While the Phillips Curve experience of the 1960s is well known (and indeed the basis for multiple subsequent Nobel Prize citations), a recent attempt has been made at the rehabilitation of Samuelson’s reputation as a prime instigator of the episode. The gist of its argument is that Samuelson and Solow never really intended the Phillips Curve to be a “stable and exploitable” relationship, and that the subsequent attribution of this charge to them starting with Friedman (1968) onward is a “myth.” In some iterations, the Samuelson-Solow (1960) is either assumed to have been misinterpreted by the field and/or public as offering a prescriptive policy relationship, or its subsequent influence to that effect is also deemed a further part of the “myth.”
The most detailed examples of the revisionist case are laid out in this 2010 article by James Forder, critiquing Friedman’s self-accounting of the deficiencies in the Phillips Curve, and a followup working paper on Samuelson himself, which has gained a fair amount of subsequent currency in some quarters of the economics blogosphere. Forder’s argument also finds currency, to some extent, in another recent working paper by Kevin Hoover and appears to be the basis of a forthcoming book, due out this October.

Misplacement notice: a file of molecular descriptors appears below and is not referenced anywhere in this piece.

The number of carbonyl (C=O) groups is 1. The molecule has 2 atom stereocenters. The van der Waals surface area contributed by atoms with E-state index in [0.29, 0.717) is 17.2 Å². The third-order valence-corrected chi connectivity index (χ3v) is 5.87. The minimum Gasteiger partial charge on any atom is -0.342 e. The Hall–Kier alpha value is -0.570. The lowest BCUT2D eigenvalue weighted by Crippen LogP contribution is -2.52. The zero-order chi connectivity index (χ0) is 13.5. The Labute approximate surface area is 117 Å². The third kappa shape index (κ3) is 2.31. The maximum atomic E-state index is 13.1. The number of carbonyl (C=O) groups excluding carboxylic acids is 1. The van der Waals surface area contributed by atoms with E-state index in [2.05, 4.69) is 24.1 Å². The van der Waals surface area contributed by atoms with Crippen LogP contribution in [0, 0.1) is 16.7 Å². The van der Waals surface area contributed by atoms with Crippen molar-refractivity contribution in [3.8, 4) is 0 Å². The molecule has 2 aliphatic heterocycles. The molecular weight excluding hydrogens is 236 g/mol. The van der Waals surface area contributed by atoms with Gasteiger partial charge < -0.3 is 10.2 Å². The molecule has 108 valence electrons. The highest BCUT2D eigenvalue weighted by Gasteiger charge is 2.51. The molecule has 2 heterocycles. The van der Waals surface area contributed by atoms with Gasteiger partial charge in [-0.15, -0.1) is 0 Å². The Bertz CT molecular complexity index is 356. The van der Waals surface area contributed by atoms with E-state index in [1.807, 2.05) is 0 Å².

As the two Forder papers are the most developed examples of the revisionist literature, I’ll focus primarily on their contributions. Both pieces are worth reading as both a history of how the economics profession grappled with the Phillips Curve, and for consideration of the arguments made therein. Briefly summarized, Forder mounts an extended challenge to whether Samuelson and Solow actually intended for the Phillips Curve to be interpreted as an exploitable trade-off for policymaking. He approaches this issue on many fronts, both internal to the Samuelson-Solow (1960) paper and its developing external reception and reputation ever since.
In doing so, Forder relies heavily upon finding textual qualifiers, nuance, and a number of hedged predictions – typical of academic writing – to effectively leave its authors an “out” to their oft-noted association with the policy errors of the 60s and 70s. Some instances are more successful than others, including his drawing attention to Samuelson & Solow’s postulating that the theorized curve for the U.S. had “shifted somewhat” in prior decades. This, he supposes, is an answer of sorts to the presumed stability of the curve that would make it an exploitable relationship, at least in the critique offered of it by Friedman.